The Phillies are still playing baseball. Not gonna lie– I haven’t watched one second of a game in two weeks. Don’t think I’ve missed much, though. And I’m glad that I’ve averted my eyes, because the career arc of Roy Halladay is rapidly heading for a splash into a pool of tears and misunfortunality (not a word, I know). It’s sad. Bo Jackson sad.
In his four starts since returning from shoulder surgery, Halladay has thrown 371 pitches, only 217 of which were strikes (58%):
That’s not good, for any pitcher, let alone Doc. The MLB average is around 62%, according to eFastball.com. In a random sampling of a month in 2011 (July), Halladay thew 68% of his 507 pitches for strikes. That’s around where he usually hovers when he’s himself, which he’s not, and may never be again.
It’s all sad to watch, and it’s compounded by the fact that Halladay, for about the last two years, always seems to be on the verge of losing it on the mound. He turns purple, sweats profusely, and looks like he’s about to kill someone. What was once an intense, intimidating presence is now a beaten man always on the brink of coming unglued.
And now, the once-warrior says things like this:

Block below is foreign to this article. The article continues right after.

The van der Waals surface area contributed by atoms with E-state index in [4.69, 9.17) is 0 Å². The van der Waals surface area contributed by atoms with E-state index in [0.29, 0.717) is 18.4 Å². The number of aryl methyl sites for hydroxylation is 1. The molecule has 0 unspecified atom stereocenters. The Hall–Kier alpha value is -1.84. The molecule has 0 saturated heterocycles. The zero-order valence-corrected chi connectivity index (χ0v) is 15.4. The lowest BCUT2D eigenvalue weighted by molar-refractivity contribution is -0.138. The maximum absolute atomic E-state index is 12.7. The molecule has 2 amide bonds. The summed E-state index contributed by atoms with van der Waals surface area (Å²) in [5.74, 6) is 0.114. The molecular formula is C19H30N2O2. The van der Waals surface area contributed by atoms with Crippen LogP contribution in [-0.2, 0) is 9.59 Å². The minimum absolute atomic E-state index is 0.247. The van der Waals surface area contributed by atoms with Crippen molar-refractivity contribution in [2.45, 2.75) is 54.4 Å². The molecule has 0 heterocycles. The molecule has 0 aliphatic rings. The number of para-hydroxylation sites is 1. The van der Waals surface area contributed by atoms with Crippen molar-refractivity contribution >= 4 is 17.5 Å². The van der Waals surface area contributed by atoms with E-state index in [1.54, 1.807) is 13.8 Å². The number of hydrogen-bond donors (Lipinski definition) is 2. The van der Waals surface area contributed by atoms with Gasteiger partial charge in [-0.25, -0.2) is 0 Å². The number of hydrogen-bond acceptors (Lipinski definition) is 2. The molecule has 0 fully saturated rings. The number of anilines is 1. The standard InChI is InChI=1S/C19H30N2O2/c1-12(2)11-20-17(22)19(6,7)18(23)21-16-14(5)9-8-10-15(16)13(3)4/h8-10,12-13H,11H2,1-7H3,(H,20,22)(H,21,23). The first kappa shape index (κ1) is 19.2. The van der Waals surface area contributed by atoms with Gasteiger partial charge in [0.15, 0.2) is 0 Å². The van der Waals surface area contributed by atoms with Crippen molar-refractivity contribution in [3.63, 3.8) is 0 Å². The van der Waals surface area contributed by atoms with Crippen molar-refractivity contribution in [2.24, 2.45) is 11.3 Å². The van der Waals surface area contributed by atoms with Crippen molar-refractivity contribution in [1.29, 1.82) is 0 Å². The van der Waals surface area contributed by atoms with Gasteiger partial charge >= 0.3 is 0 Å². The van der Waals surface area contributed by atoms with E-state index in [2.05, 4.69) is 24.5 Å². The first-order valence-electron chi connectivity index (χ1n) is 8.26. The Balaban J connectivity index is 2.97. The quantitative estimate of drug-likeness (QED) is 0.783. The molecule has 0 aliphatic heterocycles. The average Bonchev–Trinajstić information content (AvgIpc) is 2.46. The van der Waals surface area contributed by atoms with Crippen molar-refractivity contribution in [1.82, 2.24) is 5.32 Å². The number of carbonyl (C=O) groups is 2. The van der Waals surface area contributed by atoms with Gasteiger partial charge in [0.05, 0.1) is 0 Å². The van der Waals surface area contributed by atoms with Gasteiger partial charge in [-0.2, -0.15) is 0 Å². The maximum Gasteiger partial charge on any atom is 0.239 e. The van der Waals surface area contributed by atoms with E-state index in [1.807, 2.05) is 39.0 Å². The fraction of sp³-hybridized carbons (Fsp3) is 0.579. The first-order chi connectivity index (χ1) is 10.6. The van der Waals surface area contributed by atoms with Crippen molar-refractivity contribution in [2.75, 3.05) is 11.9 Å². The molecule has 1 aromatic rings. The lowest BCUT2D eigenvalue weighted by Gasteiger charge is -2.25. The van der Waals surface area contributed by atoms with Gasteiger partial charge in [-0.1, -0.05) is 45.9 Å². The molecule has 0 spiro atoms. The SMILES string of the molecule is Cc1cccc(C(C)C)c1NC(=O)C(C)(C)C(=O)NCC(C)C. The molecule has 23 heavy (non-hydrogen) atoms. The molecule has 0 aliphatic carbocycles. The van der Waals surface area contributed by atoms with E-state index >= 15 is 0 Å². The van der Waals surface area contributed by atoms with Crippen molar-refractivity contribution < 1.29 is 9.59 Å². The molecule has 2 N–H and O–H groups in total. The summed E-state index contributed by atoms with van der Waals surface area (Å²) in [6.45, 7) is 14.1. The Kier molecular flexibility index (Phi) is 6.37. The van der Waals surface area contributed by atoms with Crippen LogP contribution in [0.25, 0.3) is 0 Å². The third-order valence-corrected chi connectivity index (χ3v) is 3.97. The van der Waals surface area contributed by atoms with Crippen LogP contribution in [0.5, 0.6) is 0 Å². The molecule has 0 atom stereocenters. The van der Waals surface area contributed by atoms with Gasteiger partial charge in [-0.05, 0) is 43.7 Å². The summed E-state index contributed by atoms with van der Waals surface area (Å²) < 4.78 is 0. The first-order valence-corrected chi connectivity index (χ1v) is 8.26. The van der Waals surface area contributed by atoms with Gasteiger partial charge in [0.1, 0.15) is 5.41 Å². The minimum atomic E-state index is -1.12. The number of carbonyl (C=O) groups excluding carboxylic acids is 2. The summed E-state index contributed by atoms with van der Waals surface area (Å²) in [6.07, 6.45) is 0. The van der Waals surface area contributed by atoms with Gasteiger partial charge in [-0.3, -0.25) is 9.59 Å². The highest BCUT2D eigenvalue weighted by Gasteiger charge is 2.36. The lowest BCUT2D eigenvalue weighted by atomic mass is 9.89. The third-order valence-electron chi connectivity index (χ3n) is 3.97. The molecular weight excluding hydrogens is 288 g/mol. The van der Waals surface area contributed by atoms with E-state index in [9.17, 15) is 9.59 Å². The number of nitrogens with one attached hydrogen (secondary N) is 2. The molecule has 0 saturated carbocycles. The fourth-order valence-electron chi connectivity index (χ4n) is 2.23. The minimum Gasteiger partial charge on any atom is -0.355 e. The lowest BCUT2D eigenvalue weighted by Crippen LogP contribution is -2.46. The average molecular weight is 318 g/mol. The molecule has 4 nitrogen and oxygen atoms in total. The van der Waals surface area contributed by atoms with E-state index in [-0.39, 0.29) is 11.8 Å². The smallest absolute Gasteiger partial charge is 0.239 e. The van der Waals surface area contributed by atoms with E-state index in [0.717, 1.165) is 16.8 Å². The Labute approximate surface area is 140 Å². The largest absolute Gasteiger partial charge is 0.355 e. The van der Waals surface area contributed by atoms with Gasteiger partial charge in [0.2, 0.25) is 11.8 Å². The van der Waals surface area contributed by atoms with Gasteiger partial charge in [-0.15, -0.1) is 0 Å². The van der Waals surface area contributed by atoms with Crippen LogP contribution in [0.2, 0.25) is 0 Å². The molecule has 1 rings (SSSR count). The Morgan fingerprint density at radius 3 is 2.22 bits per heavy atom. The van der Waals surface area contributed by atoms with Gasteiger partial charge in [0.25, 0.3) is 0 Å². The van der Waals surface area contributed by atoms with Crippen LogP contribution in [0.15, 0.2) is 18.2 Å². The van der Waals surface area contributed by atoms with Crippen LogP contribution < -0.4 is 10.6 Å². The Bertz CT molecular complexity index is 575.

“It’s important for me to work on the things I need to work on, but also focus on the things that are good,” Halladay said following a 10-5 victory over the Padres. “Philly isn’t an easy place to do that. You guys are pretty tough. You have to be pretty mentally strong and block that out and go out there with confidence and trust.”
“It’s tough and obviously you’re under the microscope right now and no matter what you do the negatives are going to be brought to the forefront,” Halladay said. “Me personally, I’m trying to focus on the positives and let you guys worry about the negatives.”
That’s Roy Halladay, oh he shun un beth beloved in the land of it always being sunny, complaining about the media.
The guy who threw two no-hitters in one season, who pitched Game 5 of the NLCS with a pulled groin, who grinded out eight innings in a 1-0 loss to the Cardinals in Game 5 the 2011 NLDS that should forever mark the end of the greatest era of Phillies baseball oh God please don’t mention that game again make me a bird so I can fly far far far away from here but not a cardinal because oh no bad memories make it stop… has resigned himself to moral victory-isms like this:
“In all honesty, I’m proud of the fact that I’ve made it back. A lot of guys my age could be at home, not pitching, could never pitch again. I feel like I beat some of those odds and that’s what I’m looking at and am trying to take the positives. I woke up this morning and it was like Christmas morning, getting a chance to pitch again. After sitting out and watching the team and not being a part of it, it’s a completely different thrill to be able to go out there and pitch now. I want to do a better job for us.”
I don’t watch… because I can’t watch.